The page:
This guide to toddler TV has been written by a good friend of mine. She has a two year old and is currently incubating number two.
It was when my daughter was about a year old (and driving me nuts) that I first decided to make use of the electronic babysitter, the good old tellybox, and stick her in front of toddler TV. Looking back, I wish I’d spent every moment of the day giving her my complete focus and attention.
Nah, I don’t really. It worked wonders. No longer needing to constantly entertain a small child, I could now drink a hot drink, I could run to the loo for a wee, I could even sit without anyone touching me.
My daughter’s TV choices have of course been instigated by me, however she has very much formed her own opinions on what makes excellent viewing and I lament that I do not have the final say in what she chooses to watch (I mean I could… but it wouldn’t be worth the hassle). When one programme isn’t distracting her sufficiently for me to spend some quality time looking at cats on Instagram any more, I have to find the next alternative. Sadly she has the attention span typical of a toddler and thus I now feel well qualified to review a number of the finest Toddler TV programmes CBeebies and Nick Jr have to offer.
As is standard, my daughter started her TV watching career with Peppa. Short enough to hold her attention, nice and bright, the odd joke that made me chuckle. But Peppa, why do you only last for five minutes? A good kids TV programme should be at least twice that. Can’t even boil a kettle and make a decent brew in that time.
Also, Peppa is a bit of a pain in the arse, to put it mildly….to put it less mildly she’s an obnoxious bossy boots. Don’t even get me started on Suzy Sheep.
6/10 Should be longer and less irritating.
Ben and Holly’s Magical Kingdom
When Peppa was considered ‘so last year’, we had a brief flirtation with Ben and Holly. I was much happier about this, it was twice the length for a start, but there was no one in it who captured her heart in the same way as that bloody pig.
There is of course Gaston the ladybird, however I think she was frankly confused as to why he looked like a ladybird but talked like a dog. She moved on.
5/10 Such potential, just too highbrow for your average two year old.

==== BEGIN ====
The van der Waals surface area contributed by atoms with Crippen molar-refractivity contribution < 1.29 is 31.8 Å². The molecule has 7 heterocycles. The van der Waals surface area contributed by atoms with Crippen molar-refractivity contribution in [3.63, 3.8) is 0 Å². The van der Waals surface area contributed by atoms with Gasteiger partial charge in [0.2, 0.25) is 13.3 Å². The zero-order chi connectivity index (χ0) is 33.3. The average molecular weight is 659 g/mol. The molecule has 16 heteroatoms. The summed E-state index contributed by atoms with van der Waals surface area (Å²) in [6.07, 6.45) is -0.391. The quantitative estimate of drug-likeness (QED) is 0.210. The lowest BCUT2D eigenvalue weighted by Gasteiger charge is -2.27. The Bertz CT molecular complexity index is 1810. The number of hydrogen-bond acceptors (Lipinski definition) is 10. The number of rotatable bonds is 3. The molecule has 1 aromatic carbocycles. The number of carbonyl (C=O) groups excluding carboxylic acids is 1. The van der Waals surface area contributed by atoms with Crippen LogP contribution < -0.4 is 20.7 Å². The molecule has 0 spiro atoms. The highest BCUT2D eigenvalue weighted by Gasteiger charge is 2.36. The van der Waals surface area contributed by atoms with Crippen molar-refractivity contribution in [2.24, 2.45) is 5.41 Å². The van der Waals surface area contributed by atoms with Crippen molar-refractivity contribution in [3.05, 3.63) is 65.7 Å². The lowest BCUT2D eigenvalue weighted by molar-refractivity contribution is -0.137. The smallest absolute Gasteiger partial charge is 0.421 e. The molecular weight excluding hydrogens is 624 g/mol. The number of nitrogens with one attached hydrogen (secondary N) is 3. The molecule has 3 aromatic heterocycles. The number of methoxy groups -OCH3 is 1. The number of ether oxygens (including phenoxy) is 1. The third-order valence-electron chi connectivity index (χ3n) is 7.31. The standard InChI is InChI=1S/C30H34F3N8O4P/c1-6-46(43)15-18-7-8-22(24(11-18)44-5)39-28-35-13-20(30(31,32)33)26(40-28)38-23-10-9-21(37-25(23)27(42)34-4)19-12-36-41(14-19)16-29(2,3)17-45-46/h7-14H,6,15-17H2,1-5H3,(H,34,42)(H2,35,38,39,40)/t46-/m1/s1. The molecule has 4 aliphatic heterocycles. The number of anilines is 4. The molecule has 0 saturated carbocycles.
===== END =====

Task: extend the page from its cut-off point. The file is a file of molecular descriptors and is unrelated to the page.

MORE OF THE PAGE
“Take your finger, touch your nose, blink three times and wonder what the hell happened to your life”.
Mr Tumble was next. At first she loved him, whereas I was struck by sheer terror, petrified and unable to change channel. I had never experienced a fear of clowns until the day we found Mr Tumble. I couldn’t quite understand what was wrong with his voice, or why we were forced to look at his magic sack and what the hell is Aunt Polly all about?
I did however warm to him as the basic premise of the show is a lovely one and she started to pick up some of the sign language and would sing along to the songs.
8/10 A grower (not a shower? Thankfully).
Charlie and Lola
Her next choice was Charlie and Lola. This programme was to become a long term love of my daughter’s. She demands it at least once a day, this is demonstrated by her shouting “TARLIE WOWA TARLIE WOWA” at the top of her lungs seemingly at random. I too love TARLIE WOWA.
Charlie is such a caring big brother, Lola is funny and it is really nice to watch. The real star of the show for me is Lola’s best mate Lotta. She is incredibly ditsy and genuinely makes me laugh. I hope my daughter never grows tired of it.
9/10 Seek out the episode about Bert the Guinea Pig. It’s a masterpiece.
Another current favourite which I am very happy about is Hey Duggee. Again, it’s bright, genuinely funny and really engaging for toddler TV. There’s honestly nothing I could fault it for and in my current pregnant and hormonal state every time I see Happy the Crocodile with his adoptive Elephant Parent I well up a little. Although, it does strike me as a slightly unwise choice on the part of the adoption board. I don’t want to get too deeply into the nature vs nurture debate but that’s an accident waiting to happen.
And then there’s Bing Bunny.
I hate Bing Bunny.
Some viewers credit the programme for truly representing how a toddler behaves and talks (i.e. intensely annoying) but why on earth would you want to make parents sit through that?! I’ve got my own irritating toddler, why would I want to have to watch one on TV too? Seriously, how am I supposed to concentrate on Facebook when I’ve got Bing whinging in my ear?!
At first the mystery of “who the flip is Flop?” drove me insane but I have just learnt to accept that he is meant to be Bing’s carer. I still don’t get it but I have moved on.
The whole relationship is just grossly unrealistic; Flop is far too patient and understanding for it to be a real representation of life. “FLOOOOOP I’ve pissed myself again”. “FLOOOOOP I’ve just flushed a shoe down the toilet”. “FLOOOOOPP I’ve just murdered by entire family”… “Oh, that’s no big thing Bing”. I mean come on.
Every episode of Bing is the same.
Bing gets over excited/cross/tired and does something stupid. Flop says it’s no big thing and teaches him a wonderful moral lesson. Bing then rectifies the situation. God it’s just so pleasant it makes me sick.
And then there’s Bing’s mate Pando.
F*cking Pando. Wherever he goes he takes his trousers off and his carer, Padget, just calmly picks them up and carries on her way. As the parent of a child who hates clothes and regularly strips I assume Padget must be on Lithium.
1/10 Like having the most annoying, whingiest toddler you know round to play. Every day.
I’m really hoping she chooses to move on to Corrie next. I could definitely get on board with that.
I don’t watch Corrie, but I’d still pick it over Bing.
(Here endeth this fab run down of parent-friendly Toddler TV. What’s your favourite? I go with Mr Bloom since you asked.)